Despite the increased ABSD rates for developers, tenders for properties such as Lakepoint Condominium, Dublin Lodge, Sixth Avenue Centre, Baode Building, and Hillview Terrace will continue.
Projects with ongoing collective sale tender exercise continue as planned even as analysts expect the new property cooling measures to take the wind out of the sails of the residential en bloc sale market, reported Channel News Asia (CNA).
This comes as the latest measures include a heftier 35% Additional Buyers’ Stamp Duty (ABSD) for developers, in case they fail to complete and sell all units within their projects in five years.
Marketing agents told CNA that their clients want their current tender exercises to proceed without any changes.
PropNex Realty said the collective sale tender for Lakepoint Condominium, will close on 22 December as planned.
Cushman & Wakefield revealed that the ongoing tenders for the freehold landed development Dublin Lodge, as well as mixed-use site Sixth Avenue Centre, will also continue. They are set to close on 4 January and 6 January, respectively.
“In general, the committees we are working with were surprised by this new set of cooling measures, despite the fact that the grim prospect has been hanging over everyone’s head for the last month or so,” the firm told CNA.
“The cooling measures were somewhat expected; it was just a matter of how severe and when they would be implemented.”
However, it pointed that the current asking prices of the projects – at $65 million for Dublin Lodge and $86 million for Sixth Avenue Centre – are “very reasonable”.
“Our current asking prices are still pretty much at pre-COVID market levels as these were fixed in 2019,” said Cushman & Wakefield, adding that they “have not factored in the recent market run-up as yet”.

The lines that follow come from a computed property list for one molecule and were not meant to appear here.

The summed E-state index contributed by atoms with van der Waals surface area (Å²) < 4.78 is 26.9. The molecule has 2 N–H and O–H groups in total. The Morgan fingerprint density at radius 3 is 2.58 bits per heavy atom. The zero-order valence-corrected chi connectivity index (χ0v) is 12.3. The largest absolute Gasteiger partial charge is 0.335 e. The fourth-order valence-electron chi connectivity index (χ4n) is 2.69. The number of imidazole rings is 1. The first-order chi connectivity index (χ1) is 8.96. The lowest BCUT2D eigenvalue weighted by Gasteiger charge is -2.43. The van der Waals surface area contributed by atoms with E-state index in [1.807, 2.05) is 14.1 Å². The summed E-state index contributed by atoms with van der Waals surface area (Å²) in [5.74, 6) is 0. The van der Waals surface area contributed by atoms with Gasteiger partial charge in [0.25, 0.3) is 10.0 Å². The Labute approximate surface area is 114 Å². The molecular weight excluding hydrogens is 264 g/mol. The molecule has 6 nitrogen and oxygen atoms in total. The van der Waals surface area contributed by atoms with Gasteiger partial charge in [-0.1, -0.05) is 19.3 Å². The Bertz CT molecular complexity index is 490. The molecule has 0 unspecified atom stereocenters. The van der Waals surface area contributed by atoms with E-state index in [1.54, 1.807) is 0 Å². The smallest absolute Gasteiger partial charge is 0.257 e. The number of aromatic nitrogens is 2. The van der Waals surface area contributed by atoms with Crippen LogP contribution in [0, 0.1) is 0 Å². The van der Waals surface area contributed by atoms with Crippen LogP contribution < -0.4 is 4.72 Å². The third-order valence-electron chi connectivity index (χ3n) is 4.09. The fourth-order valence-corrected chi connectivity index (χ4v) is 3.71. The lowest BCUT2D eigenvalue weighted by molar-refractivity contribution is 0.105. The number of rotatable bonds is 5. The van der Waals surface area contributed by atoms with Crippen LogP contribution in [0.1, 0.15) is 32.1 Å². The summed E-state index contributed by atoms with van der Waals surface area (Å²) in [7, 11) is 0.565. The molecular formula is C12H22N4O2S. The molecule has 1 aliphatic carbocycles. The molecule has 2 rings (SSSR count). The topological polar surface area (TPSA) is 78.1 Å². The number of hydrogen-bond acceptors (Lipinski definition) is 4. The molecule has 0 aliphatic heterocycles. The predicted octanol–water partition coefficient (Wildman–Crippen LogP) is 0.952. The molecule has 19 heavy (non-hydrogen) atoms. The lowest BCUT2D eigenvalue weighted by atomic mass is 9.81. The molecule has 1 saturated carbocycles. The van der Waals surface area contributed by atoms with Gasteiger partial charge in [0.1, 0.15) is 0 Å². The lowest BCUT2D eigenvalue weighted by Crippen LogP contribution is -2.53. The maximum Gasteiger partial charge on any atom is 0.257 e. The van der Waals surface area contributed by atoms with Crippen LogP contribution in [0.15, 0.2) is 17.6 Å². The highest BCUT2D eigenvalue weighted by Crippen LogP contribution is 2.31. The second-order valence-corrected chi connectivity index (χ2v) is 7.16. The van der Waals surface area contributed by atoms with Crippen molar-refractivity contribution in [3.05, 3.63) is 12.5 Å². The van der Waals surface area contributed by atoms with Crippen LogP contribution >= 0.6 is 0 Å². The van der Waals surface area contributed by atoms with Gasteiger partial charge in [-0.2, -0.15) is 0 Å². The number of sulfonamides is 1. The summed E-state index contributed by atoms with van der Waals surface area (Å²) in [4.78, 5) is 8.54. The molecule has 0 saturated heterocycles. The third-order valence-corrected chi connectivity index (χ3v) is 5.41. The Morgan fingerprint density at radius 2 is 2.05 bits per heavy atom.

Colliers Singapore said the tenders for Baode Building as well as the site at Hillview Terrace will continue on 18 January and 20 January, respectively. It added that “decisions will be made based on the submissions”.
The tender for The Beaumont as well as Tanglin Shopping Centre will also close on 20 January and 22 February, respectively, as planned, said Savills Singapore.
With the new cooling measures, Professor Sing Tien Foo from the National University of Singapore’s (NUS) Institute of Real Estate and Urban Studies expects developers to be pickier on their residential land purchases.
“The bigger plots will get more and more difficult (to work with) because of the 35 per cent ABSD. To sell big projects – above 500 units – is quite challenging,” he told CNA previously.
Wong Xian Yang, Research Head at Cushman & Wakefield, noted that development risks have also increased, citing factors such as ongoing construction uncertainties.
But given the “very low levels” of unsold inventory of residential properties, developers are anticipated to continue with land acquisitions in both private and public domains, albeit “with a more cautious behaviour”.
Wong Siew Ying, Head of Research and Content at PropNex, believes the impact on the collective sale market may be “uneven”, with bigger sites and those within the Core Central Region (CCR) expected to face more challenges.
Nonetheless, she expects en bloc sites in the Outside Central Region (OCR) to “still find buyers provided the owners are realistic on pricing”.
Cheryl Chiew, Digital Content Specialist at PropertyGuru, edited this story. To contact her about this story, email: [email protected].